Behold Catalonia’s best collective party trick: assembling hundreds of supple Spaniards into a giant tower, or castell, up to 10 stories high. And this isn’t just empty acrobatics. It’s a UNESCO sanctified treasure (even though it’s made out of humans) with a story that has both mirrored, and challenged, the nature of its country’s patrimony…
We can trace Spain’s “castellers” all the way back to the city of Valls in the 18th century, when human tower building thing was just one aspect of a flute-filled folklore dance. People got really into the acrobatic bit, rivalries started forming, and groups like Xiquets de Valls took things to a new level.
“When I arrived in Catalonia in 2012,” reported Smithsonian’s Pablo Giori in 2017, “the two things that struck me most were Catalan nationalism and castells. People were often talking about the global economic crisis threatening the European dream of the welfare state, that there’s ‘no future’ in Catalonia. Yet, on Sunday mornings, thousands of people wake up very early, get in their cars, and drive to one of over twenty locations to construct something collectively.”
“During Francisco Franco’s dictatorship from 1939 to 1975,” said Giori, “the regime forced the two main colles (teams) to merge, and there was no significant development of the practice until 1981”. The more democratic the country became, the more the castells multiplied.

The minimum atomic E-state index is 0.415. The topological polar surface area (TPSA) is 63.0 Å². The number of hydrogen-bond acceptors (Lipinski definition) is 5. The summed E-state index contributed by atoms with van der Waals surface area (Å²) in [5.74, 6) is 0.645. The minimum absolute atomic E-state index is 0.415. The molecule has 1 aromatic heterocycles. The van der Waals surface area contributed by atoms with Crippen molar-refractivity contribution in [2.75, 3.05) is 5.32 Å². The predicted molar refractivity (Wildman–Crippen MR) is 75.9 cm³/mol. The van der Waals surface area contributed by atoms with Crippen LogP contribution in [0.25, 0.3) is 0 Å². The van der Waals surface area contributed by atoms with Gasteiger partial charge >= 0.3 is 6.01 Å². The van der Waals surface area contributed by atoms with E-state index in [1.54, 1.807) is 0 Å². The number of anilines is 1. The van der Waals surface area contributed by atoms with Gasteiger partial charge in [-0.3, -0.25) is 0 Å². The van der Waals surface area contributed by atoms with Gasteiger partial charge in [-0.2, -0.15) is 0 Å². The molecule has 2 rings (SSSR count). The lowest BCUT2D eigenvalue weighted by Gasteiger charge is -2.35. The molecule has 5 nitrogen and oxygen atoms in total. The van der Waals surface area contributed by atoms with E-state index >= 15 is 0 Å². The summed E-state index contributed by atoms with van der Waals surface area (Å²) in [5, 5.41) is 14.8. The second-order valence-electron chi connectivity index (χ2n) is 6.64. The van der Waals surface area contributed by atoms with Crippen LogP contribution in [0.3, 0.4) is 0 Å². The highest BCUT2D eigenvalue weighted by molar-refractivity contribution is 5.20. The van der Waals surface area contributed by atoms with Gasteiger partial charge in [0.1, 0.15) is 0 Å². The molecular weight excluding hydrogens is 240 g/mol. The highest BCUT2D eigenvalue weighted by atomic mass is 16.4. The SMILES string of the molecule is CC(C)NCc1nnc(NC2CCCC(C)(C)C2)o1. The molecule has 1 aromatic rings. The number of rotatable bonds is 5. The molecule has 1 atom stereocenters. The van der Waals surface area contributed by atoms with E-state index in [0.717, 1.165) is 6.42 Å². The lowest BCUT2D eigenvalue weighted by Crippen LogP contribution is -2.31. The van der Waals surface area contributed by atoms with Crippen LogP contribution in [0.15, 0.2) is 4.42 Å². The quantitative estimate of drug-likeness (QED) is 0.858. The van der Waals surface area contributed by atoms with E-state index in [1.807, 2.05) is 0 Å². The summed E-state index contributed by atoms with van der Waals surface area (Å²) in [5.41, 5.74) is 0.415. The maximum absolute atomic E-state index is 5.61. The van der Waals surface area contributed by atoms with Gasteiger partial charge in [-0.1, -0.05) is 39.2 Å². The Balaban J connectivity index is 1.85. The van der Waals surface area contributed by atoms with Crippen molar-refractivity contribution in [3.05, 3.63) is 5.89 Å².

As with every sport, Castell has its own set of rules, regulations, and really weird vocabulary:
Descarregat : the tower is completed to the top and successfully dismantled.
Carregat : the tower is completed to the top but falls during dismantling.
Intent : the tower falls before it is completed to the top.
Enxaneta (“rider”) : The topmost casteller, a child.
Tres de deu amb folre i manilles: three people per level in a tower of ten levels, with a second-level folre and a third-level manilles.
You also train for it with these wild ladders, so you don’t break your neck.
It’s still a competitive sport today — we’re in the thick of castell season, by the way (June to November) — just one with a lot more inclusivity. It’s such an emblematic pastime, that it’s even been commemorated by this sculpture in the city of Tarragona:
On November 16, 2010, castells were declared by UNESCO to be amongst the Masterpieces of the Oral and Intangible Heritage of Humanity.